Allentown Morning Call - March 10, 1980

Okay, Mike, P-O-W-E-R away


John Kunda, Executive Sports Editor


CLEARWATER, Fla. – “If someone paid me NOT to hit home runs, I'd be a .300 hitter. I have as much potential to hit for high average as anyone, but that's not my style.” 


That was Mike Schmidt speaking. 


Schmidt's style is spelled P-O-W-E-R. Nobody has hit more home runs in the last six years than the Phillies' third baseman did – 216, which averages out to 36 a year. 


But home-run hitters have this tendency to become yo-yos – the heroes of the crowd one day, the bums the next day. Schmidt's been on that route like the rest of them. 


For a three-week stretch last summer, Schmidt hit well over .350. They loved him at the Vet. A little later, he went one-lor-27. They were ready to bury him.


The "real'' Mike Schmidt is somewhere in the middle. "Even Pete Rose will go one-tor-20," said Schmidt, "but he's more apt to go on a long hitting streak. His style is suited for that. I'll never set a streak record, but once I hit in 18 straight games." 


Schmidt hit .253 a year ago, two points lower than his major league average, but he did bang out 45 home runs, which set a club record for most homers in a season. 


Schmidt could care less about .300. He does care, however, about .250. "I belong in the .270-.280 range," he said. "I'd be happy with that." 


Like all big hitters, in baseball as well as in golf, Schmidt finds himself "trying to produce too much power." He pushes smoothness aside, and, as a result, "I'll pop it up." 


He adds: "My average may go down, but my power statistics stay up. 


If Schmidt isn't hitting, he still gets on base. "I've been on base almost as much as Keith Hernandez (the Cards' batting champion)," Schmidt said. "Pitchers pitch around me… I walk a lot." 


That's an understatement. Schmidt walked 120 times last year, tops in the National League. 


Schmidt can point to a number of batting categories and get a good deal of satisfaction to ease the frustration of a .253 season. Of the nine batting categories Schmidt's names pops up five of them. 


His 45 home runs were second to the 48 that Dave Kingman hit: his 114 runs batted in were third to Dave Winfield and Kingman: he ranked eighth in total bases; fifth in runs scored, and the 160 games he played in ranks him among the top in that category.


Those 160 games points up the fact that Schmidt went through an injury-free season, He did pull up lame with a groin injury, which, he says, "slowed me down in the home run race (with Kingman)."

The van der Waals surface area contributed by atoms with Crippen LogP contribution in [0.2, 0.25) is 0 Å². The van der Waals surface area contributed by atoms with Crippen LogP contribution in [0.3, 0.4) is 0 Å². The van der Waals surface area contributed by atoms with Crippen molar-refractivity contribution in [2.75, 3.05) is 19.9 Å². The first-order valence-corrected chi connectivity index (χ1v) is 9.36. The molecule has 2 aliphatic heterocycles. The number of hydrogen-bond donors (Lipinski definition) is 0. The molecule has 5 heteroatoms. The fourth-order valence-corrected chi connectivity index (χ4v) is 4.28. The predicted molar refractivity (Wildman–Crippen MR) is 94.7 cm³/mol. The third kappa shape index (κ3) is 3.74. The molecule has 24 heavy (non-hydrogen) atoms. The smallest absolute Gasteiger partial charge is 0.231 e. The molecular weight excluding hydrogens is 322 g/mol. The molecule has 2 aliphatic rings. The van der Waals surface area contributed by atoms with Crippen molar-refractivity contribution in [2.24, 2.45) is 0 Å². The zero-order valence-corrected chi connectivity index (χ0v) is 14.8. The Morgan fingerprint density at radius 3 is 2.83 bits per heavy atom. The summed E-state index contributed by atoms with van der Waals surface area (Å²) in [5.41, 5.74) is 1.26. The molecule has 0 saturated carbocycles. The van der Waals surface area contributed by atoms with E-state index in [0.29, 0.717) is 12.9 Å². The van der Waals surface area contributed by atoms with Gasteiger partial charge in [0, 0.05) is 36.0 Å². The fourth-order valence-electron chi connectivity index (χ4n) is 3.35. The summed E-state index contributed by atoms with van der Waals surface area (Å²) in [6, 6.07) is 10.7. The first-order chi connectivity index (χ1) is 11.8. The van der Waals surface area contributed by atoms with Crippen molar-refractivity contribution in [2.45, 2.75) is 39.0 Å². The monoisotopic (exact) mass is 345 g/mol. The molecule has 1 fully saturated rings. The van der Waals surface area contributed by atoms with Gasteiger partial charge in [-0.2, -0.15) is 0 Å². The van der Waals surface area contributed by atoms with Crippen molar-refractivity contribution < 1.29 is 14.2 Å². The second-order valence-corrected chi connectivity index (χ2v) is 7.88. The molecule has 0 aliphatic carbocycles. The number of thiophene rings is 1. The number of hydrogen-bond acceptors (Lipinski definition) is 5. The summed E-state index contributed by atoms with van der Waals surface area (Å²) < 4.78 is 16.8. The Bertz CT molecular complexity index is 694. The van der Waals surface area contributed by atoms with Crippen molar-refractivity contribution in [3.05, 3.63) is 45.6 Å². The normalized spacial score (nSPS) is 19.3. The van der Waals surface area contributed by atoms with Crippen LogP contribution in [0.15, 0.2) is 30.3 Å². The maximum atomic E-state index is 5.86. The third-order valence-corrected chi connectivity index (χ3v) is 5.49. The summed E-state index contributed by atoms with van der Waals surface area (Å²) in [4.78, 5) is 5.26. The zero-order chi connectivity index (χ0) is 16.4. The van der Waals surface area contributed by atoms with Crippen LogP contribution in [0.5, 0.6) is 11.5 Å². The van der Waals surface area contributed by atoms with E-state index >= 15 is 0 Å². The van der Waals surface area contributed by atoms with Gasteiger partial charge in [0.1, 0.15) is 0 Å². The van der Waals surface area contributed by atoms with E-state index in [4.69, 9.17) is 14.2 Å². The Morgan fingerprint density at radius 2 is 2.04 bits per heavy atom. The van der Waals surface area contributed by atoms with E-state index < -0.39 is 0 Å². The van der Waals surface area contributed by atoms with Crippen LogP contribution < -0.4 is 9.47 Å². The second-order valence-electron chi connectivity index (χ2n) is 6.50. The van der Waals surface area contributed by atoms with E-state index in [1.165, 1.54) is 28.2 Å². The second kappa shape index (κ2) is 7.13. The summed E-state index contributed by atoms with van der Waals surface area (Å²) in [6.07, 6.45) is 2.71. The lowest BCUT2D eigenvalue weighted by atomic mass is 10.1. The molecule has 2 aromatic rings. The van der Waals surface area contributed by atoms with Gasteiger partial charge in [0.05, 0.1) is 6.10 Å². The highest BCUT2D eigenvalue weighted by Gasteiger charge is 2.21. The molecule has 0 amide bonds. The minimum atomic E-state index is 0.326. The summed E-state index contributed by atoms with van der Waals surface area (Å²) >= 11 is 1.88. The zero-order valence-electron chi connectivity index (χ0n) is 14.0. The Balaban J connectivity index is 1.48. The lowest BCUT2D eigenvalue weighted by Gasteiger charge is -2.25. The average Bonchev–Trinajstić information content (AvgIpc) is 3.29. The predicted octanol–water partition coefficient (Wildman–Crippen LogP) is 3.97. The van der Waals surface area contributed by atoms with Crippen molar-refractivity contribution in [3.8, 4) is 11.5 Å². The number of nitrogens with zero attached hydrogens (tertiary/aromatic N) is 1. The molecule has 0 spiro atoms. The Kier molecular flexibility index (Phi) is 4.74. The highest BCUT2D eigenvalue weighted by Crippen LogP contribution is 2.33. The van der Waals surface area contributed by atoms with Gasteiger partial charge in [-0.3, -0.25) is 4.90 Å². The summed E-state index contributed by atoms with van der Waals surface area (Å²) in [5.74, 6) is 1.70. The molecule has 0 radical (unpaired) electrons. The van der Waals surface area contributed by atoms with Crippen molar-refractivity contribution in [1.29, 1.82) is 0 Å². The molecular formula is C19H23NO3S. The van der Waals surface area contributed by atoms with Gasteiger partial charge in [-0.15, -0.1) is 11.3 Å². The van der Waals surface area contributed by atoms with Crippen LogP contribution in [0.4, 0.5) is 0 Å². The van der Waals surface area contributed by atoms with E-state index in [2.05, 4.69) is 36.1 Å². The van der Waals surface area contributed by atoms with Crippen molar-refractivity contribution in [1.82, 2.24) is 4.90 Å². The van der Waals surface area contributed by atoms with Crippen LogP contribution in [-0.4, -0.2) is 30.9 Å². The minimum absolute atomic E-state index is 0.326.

The injury was minor, and, for that, Schmidt was thankful. "Groin injuries seem to be a popular thing with athletes these days," he said. "Look what happened with some of the football players (Don) Pastorini and (Earl) Campbell.  They were setback seriously. Mine was minor compared to what happened to some other guys." 


Schmidt could go on forever talking about injuries of 1979. "Our club was hit the hardest," he said, "It's a fact, not an excuse. I can't imagine a team having as many injuries as we did. But, that is something you don't control." 


There is a plan, though, to guard against injuries, according to Schmidt. "My whole offseason program is built around conditioning." he said. "On the offseason. I'm not working on how to hit more home runs, or how to field balls, but on how to prevent injuries. 


"I work on all the equipment, especially on the groin machine. My goal during the winter is to strengthen up to play 162 games. I want to come down here in the best possible condition. I feel I'm at that point right now." 


All Schmidt has to do to get in the right frame of mind on the conditioning kick is to look back at the 1974 season, his most productive in every department.


"That year I didn't have anything. not even a hang nail," he said. "It was the best year for me." 


In 1974. Schmidt hit .282. with a league-leading 36 home runs, along with 116 RBIs. "Very productive," he said. 


If ‘74 was a dream, '78 was a nightmare. That was the year the fans got on him – he got a taste of what the Vet boo-bird set is all about. 


He smiles about it now. "Last year," he said. "I got called out of the dugout five times for standing ovations. I've been at the bottom and at the top. You can't let it get to you. It's part of the game nobody understands." 


Schmidt felt sorry for Greg Luzinski last year. "They picked on him," said Schmidt. "I sympathized with him. But they (the fans) always switch to somebody." 


Schmidt doesn't think the pressure is on the Phillies this year as it had been in the past. He says. "We're not being built up like we were last spring, and maybe that's good." 


He says, too, that if anything, this spring, it's "more team orientated." Last year, he pointed out. the big story was Pete Rose. "The team concept was overlooked. he said.


He made one interesting observation. "If we get to the World Series, all the individual stats will show up. They'll know how we got there.”


Okay, Mike, hit away. Make that "power" away.